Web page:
George W. Gokel
University of Missouri-St. Louis, USA
George Gokel received the Ph.D. in Chemistry from the University of Southern California and did postdoctoral studies in the laboratory of Nobel Laureate Donald Cram at UCLA. He is currently distinguished Professor of Science and Director of the University Center for Nanoscience. He has published more than 400 papers, written or edited 16 monographs, and is named as an inventor on 15 issued patents. He serves on the editorial boards of more than a dozen journals.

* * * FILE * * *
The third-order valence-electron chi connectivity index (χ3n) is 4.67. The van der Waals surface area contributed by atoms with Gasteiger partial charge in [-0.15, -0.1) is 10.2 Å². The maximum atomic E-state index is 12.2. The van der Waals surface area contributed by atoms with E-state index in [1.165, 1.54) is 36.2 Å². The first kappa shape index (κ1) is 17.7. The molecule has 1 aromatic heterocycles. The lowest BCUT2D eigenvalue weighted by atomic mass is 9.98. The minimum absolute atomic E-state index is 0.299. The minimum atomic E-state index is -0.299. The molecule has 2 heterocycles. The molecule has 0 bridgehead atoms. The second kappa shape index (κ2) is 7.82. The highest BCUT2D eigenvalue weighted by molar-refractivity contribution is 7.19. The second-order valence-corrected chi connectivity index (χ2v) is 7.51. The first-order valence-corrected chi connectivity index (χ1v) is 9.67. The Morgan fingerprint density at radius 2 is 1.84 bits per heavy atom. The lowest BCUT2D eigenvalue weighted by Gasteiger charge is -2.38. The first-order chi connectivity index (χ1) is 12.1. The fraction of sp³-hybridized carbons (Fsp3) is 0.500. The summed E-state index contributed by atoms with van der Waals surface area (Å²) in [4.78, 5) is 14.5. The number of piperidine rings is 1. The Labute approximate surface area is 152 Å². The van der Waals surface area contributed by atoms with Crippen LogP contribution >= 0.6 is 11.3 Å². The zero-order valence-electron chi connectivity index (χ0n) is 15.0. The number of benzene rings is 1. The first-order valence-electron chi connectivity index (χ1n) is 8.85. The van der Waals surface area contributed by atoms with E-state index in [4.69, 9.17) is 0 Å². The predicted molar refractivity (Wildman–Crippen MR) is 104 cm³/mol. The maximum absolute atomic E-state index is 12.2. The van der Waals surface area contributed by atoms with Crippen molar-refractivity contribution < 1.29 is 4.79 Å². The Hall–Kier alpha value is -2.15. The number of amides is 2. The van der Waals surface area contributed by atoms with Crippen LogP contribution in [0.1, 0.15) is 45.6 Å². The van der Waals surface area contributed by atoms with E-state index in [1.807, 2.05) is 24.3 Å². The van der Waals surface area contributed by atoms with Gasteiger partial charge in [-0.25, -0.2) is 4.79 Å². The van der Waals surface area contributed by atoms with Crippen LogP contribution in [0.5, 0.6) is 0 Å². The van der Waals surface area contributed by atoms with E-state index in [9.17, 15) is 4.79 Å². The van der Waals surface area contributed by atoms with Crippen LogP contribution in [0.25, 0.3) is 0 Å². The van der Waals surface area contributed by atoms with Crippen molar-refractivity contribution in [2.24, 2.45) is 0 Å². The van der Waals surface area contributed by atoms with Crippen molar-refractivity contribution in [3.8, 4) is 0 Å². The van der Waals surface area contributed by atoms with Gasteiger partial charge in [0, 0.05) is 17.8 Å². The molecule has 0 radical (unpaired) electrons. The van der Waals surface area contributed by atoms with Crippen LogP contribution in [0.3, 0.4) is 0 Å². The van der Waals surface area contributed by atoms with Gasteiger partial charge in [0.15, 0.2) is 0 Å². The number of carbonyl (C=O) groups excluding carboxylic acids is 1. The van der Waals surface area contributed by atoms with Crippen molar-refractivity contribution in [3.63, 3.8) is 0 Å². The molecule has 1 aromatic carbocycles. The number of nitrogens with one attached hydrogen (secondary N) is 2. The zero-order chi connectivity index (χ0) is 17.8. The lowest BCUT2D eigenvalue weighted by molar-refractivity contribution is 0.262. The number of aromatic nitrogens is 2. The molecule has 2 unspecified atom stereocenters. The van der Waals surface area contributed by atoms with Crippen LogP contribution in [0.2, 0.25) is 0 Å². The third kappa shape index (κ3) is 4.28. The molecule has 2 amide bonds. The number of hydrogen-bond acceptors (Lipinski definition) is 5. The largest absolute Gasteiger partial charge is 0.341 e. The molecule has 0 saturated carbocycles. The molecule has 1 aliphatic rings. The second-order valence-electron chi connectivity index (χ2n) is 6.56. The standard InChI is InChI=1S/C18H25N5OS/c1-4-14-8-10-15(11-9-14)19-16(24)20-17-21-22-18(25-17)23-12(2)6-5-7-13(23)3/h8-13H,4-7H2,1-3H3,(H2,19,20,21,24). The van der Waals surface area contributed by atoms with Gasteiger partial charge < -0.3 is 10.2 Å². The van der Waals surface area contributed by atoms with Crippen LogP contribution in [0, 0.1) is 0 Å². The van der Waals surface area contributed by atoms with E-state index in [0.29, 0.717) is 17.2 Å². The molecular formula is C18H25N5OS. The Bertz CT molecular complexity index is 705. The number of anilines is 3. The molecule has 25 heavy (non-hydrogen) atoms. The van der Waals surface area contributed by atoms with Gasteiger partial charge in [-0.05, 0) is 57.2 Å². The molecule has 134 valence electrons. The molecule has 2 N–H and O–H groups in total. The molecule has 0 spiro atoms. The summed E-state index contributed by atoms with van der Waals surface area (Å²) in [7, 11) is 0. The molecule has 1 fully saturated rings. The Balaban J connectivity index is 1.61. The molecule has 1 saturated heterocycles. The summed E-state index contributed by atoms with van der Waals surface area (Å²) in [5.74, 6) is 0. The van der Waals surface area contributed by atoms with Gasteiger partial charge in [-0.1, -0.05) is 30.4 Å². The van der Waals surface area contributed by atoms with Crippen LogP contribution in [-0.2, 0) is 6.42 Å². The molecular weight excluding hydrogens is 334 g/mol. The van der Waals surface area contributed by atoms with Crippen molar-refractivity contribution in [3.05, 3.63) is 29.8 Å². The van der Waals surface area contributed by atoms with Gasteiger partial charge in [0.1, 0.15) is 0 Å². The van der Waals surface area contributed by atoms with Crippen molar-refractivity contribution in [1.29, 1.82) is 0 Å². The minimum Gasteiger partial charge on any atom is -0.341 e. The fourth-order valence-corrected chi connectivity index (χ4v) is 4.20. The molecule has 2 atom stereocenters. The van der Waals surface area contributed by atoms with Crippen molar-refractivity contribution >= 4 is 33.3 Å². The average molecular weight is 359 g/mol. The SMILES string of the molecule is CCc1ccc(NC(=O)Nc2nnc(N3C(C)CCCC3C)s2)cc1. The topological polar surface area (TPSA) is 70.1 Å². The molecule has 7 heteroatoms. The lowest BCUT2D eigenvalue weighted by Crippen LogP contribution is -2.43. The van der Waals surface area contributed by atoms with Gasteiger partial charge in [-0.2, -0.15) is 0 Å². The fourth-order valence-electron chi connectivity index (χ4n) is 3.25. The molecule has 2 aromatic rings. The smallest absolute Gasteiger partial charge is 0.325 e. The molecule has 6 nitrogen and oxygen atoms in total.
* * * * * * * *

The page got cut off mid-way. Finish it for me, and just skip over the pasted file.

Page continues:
The ability to direct the penetration of DNA into cells is called transformation when the microbes are bacteria or yeast and transfection when the target organisms are of a higher order. The compounds that serve as transformation agents are dianilides of isophthalic or dipicolinic acid. These simple compounds permit transformation more efficiently than many currently available methods and are able to transform DNA plasmids that are as large as 20 kilobases. These plasmids are significantly larger than those transformed by conventional methods used for bacteria. When these compounds transform yeast, dramatic increases are observed when ssRNA, a key element of the standard protocol, is eliminated. These tris-arene transformation agents are nontoxic at concentrations up to 1000 μM (1mM) and show no mutagenic behavior in the Ames test. The methodology, mechanisms, and visualization methods will be discussed in this presentation.